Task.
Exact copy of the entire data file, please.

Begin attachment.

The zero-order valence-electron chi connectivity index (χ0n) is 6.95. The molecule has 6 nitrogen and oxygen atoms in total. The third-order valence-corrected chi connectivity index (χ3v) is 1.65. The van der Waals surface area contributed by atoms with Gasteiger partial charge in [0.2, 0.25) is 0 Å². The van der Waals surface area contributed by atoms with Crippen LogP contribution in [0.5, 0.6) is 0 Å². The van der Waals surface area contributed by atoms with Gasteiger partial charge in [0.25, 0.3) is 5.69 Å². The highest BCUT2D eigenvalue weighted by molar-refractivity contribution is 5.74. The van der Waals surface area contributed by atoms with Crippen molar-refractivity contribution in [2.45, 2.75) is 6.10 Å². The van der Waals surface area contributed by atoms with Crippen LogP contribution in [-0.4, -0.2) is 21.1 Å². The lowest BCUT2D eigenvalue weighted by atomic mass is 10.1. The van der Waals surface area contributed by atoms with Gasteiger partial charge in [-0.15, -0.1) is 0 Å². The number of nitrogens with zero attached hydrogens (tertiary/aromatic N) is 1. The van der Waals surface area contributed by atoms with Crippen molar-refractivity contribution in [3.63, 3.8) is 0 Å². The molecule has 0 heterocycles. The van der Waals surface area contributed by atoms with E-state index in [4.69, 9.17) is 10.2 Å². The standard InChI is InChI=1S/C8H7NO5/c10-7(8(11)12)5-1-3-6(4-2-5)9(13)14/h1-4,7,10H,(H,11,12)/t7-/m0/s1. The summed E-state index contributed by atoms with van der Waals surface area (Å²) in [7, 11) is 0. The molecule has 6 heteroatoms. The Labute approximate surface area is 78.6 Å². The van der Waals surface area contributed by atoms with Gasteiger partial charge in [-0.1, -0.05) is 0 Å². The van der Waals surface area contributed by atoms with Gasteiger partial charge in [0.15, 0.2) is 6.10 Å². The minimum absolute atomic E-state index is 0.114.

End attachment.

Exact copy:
The zero-order valence-electron chi connectivity index (χ0n) is 6.95. The molecule has 6 nitrogen and oxygen atoms in total. The third-order valence-corrected chi connectivity index (χ3v) is 1.65. The van der Waals surface area contributed by atoms with Gasteiger partial charge in [0.2, 0.25) is 0 Å². The van der Waals surface area contributed by atoms with Crippen LogP contribution in [0.5, 0.6) is 0 Å². The van der Waals surface area contributed by atoms with Gasteiger partial charge in [0.25, 0.3) is 5.69 Å². The highest BCUT2D eigenvalue weighted by molar-refractivity contribution is 5.74. The van der Waals surface area contributed by atoms with Crippen molar-refractivity contribution in [2.45, 2.75) is 6.10 Å². The van der Waals surface area contributed by atoms with Crippen LogP contribution in [-0.4, -0.2) is 21.1 Å². The lowest BCUT2D eigenvalue weighted by atomic mass is 10.1. The van der Waals surface area contributed by atoms with Gasteiger partial charge in [-0.15, -0.1) is 0 Å². The number of nitrogens with zero attached hydrogens (tertiary/aromatic N) is 1. The van der Waals surface area contributed by atoms with Crippen molar-refractivity contribution in [3.63, 3.8) is 0 Å². The molecule has 0 heterocycles. The van der Waals surface area contributed by atoms with E-state index in [4.69, 9.17) is 10.2 Å². The standard InChI is InChI=1S/C8H7NO5/c10-7(8(11)12)5-1-3-6(4-2-5)9(13)14/h1-4,7,10H,(H,11,12)/t7-/m0/s1. The summed E-state index contributed by atoms with van der Waals surface area (Å²) in [7, 11) is 0. The molecule has 6 heteroatoms. The Labute approximate surface area is 78.6 Å². The van der Waals surface area contributed by atoms with Gasteiger partial charge in [-0.1, -0.05) is 0 Å². The van der Waals surface area contributed by atoms with Gasteiger partial charge in [0.15, 0.2) is 6.10 Å². The minimum absolute atomic E-state index is 0.114.